DESCRIPTION (provided by applicant): Pre-mRNA splicing is a critical step in the expression of most mammalian genes. Alternative splicing is a fundamental mechanism that contributes to genetic diversity. Our long-term goal is to understand the molecular basis underlying the regulation of mammalian pre-mRNA splicing and its role in the pathogenesis and treatment of cancer. This application focuses on investigating mechanisms underlying splice site recognition/selection and the role of alternative splicing regulation of caspase-2 (casp-2), an important player in programmed cell death (PCD). A number of important PCD genes, including casp-2, utilize alternative splicing to generate functionally antagonistic products. Recent studies suggest that casp-2 is critical for the initiation of cell death induced by anti-cancer drugs. Our preliminary results show that alternative splicing pattern of casp-2 changes in response to chemotherapeutic drugs. To investigate mechanisms underlying the alternative splicing regulation of caspase genes, we have established a model system using casp-2 gene. A casp-2 minigene has been constructed containing cis-elements essential and sufficient for reproducing casp-2 alternative splicing. Casp-2 alternative splicing has been reconstituted in vitro. Using both in vitro biochemical assays and transfection in the cultured cells, we have begun to dissect cis-elements and transacting factors critical for casp-2 alternative splicing. We propose to study molecular mechanisms regulating casp-2 alternative splicing by dissecting cis- elements and trans-acting factors involved. We plan to use combined molecular and biochemical approaches to investigate how different cis- and trans-factors function in regulating casp-2 alternative splicing that controls the delicate balance of anti- and pro- apoptotic products. We will use targeted-knock-out approach to study the role of In100 in regulating casp-2 alternative splicing in mice. We will examine changes in PCD gene alternative splicing and in the expression/activities of splicing regulators during cell death. This study is likely to provide new insights into mechanisms of mammalian splicing regulation and to advance our understanding of regulation of PCD.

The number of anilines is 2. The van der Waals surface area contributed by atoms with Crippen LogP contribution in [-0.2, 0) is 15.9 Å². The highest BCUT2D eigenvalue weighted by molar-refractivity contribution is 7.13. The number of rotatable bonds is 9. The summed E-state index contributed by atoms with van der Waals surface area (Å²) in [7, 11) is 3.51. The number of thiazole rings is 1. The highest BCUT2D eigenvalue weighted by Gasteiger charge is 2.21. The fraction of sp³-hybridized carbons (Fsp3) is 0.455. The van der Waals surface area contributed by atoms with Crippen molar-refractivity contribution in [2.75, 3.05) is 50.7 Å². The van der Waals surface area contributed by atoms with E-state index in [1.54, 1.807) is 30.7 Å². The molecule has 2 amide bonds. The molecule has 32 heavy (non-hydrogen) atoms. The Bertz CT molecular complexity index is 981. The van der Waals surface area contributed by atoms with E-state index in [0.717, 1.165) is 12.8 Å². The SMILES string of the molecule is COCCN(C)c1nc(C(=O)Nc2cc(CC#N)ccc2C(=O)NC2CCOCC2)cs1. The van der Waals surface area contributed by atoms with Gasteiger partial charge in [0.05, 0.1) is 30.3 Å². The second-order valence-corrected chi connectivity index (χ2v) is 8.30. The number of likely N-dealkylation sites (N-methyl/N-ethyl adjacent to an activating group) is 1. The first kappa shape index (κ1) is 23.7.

|Effective start/end date||3/1/06 → 2/28/09|
- National Institute of General Medical Sciences (5 R01 GM070967-03)
Explore the research topics touched on by this project. These labels are generated based on the underlying awards/grants. Together they form a unique fingerprint.